Insight

The climate and nature risks hidden in viscose fabric

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An estimated 200 million trees are logged every year for cellulose-based fabrics, including trees from peatland forests cleared for plantations.

By Chloe Rollscane, Helen Burley and Delphine Williot

Viscose is a cellulose-based fibre, widely used in the fashion industry. It can be sustainably sourced, but the eighth annual Forest 500 ranking shows that some brands and manufacturers are not taking adequate steps to ensure the sustainability of the raw material they use. This leaves them exposed to deforestation, climate, and human rights risks.

Viscose – also known as rayon – is manufactured from cellulose, mainly derived from wood pulp. It is often regarded as a sustainable alternative to cotton. Yet more than 200 million trees are logged every year and turned into cellulosic fabric – with some of those trees sourced from ancient and endangered forests and some from plantations that have replaced forests.

Where a plantation is on a peatland, this can have a climate impact, with carbon from the peat released into the atmosphere. Studies have found that pulpwood plantations on drained peat release on average 100 tonnes/hectare/year of CO2. That means every hectare produces CO2 emissions equivalent to 98 return flights between London and New York.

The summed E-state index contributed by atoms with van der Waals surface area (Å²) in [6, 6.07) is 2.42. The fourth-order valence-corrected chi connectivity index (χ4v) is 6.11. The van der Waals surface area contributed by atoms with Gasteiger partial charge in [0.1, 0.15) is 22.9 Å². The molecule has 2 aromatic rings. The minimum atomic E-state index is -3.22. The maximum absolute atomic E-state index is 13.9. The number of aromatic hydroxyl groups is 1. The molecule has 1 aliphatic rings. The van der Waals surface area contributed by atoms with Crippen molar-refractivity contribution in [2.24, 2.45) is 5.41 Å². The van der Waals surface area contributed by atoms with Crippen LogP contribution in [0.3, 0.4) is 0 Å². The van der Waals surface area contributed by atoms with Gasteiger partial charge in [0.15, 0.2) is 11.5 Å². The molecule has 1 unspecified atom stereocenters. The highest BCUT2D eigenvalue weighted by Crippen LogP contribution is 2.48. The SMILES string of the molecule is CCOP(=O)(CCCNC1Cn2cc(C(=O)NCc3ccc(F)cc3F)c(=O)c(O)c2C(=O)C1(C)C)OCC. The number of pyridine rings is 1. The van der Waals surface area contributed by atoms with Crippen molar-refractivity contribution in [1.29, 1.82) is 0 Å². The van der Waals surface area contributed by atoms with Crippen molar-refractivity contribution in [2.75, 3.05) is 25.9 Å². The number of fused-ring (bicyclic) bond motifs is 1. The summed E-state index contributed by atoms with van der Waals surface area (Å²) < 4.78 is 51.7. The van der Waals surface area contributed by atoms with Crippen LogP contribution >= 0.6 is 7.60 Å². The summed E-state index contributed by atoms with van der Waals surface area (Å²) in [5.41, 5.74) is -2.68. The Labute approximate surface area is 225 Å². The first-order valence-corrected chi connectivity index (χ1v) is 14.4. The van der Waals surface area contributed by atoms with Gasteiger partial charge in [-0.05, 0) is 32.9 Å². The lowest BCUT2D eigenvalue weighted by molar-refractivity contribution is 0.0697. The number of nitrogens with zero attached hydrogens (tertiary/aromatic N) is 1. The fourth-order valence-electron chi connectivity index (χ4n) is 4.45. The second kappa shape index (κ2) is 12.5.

Watch the recording of the webinar, From Canopy to Catwalk: Discussing deforestation in viscose supply chains. In this webinar, panellists explore how companies can address the risks of deforestation within their supply chains and how legislation, innovation and the multiple data tools available can help solve the problem.

The viscose supply chain

Plantations for pulp production for cellulose are found across countries with significant forest cover, including Indonesia, India, Canada, the United States and Sweden. In Indonesia, home to 23% of the world’s carbon-rich tropical peatlands, data from Trase shows that some of the highest deforestation risk in peatlands from 2015 to 2019 was linked to the pulp exports of the Royal Golden Eagle group, which supplies some of the biggest viscose manufacturers.